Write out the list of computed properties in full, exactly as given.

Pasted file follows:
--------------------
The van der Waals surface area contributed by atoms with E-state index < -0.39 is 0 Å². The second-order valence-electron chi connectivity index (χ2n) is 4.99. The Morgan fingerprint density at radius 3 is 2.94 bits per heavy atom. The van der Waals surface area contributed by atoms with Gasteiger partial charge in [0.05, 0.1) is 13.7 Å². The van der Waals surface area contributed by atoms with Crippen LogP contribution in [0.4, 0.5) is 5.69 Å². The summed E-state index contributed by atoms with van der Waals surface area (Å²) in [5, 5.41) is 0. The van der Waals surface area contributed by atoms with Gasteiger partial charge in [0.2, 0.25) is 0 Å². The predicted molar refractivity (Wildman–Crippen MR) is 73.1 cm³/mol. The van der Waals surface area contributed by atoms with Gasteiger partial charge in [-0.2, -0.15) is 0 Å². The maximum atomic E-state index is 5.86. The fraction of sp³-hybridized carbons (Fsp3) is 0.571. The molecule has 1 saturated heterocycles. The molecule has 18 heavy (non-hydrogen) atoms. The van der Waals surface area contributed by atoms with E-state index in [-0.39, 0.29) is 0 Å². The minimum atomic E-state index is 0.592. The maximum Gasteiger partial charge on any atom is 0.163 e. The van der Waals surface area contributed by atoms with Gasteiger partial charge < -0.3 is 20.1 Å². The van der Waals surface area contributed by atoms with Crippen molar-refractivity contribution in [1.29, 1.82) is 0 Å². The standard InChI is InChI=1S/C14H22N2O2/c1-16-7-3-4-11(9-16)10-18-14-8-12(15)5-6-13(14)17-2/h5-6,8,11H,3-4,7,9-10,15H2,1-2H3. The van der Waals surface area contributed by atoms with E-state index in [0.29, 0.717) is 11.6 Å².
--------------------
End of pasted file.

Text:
The van der Waals surface area contributed by atoms with E-state index < -0.39 is 0 Å². The second-order valence-electron chi connectivity index (χ2n) is 4.99. The Morgan fingerprint density at radius 3 is 2.94 bits per heavy atom. The van der Waals surface area contributed by atoms with Gasteiger partial charge in [0.05, 0.1) is 13.7 Å². The van der Waals surface area contributed by atoms with Crippen LogP contribution in [0.4, 0.5) is 5.69 Å². The summed E-state index contributed by atoms with van der Waals surface area (Å²) in [5, 5.41) is 0. The van der Waals surface area contributed by atoms with Gasteiger partial charge in [0.2, 0.25) is 0 Å². The predicted molar refractivity (Wildman–Crippen MR) is 73.1 cm³/mol. The van der Waals surface area contributed by atoms with Gasteiger partial charge in [-0.2, -0.15) is 0 Å². The maximum atomic E-state index is 5.86. The fraction of sp³-hybridized carbons (Fsp3) is 0.571. The molecule has 1 saturated heterocycles. The molecule has 18 heavy (non-hydrogen) atoms. The van der Waals surface area contributed by atoms with E-state index in [-0.39, 0.29) is 0 Å². The minimum atomic E-state index is 0.592. The maximum Gasteiger partial charge on any atom is 0.163 e. The van der Waals surface area contributed by atoms with Gasteiger partial charge < -0.3 is 20.1 Å². The van der Waals surface area contributed by atoms with Crippen molar-refractivity contribution in [1.29, 1.82) is 0 Å². The standard InChI is InChI=1S/C14H22N2O2/c1-16-7-3-4-11(9-16)10-18-14-8-12(15)5-6-13(14)17-2/h5-6,8,11H,3-4,7,9-10,15H2,1-2H3. The van der Waals surface area contributed by atoms with E-state index in [0.29, 0.717) is 11.6 Å².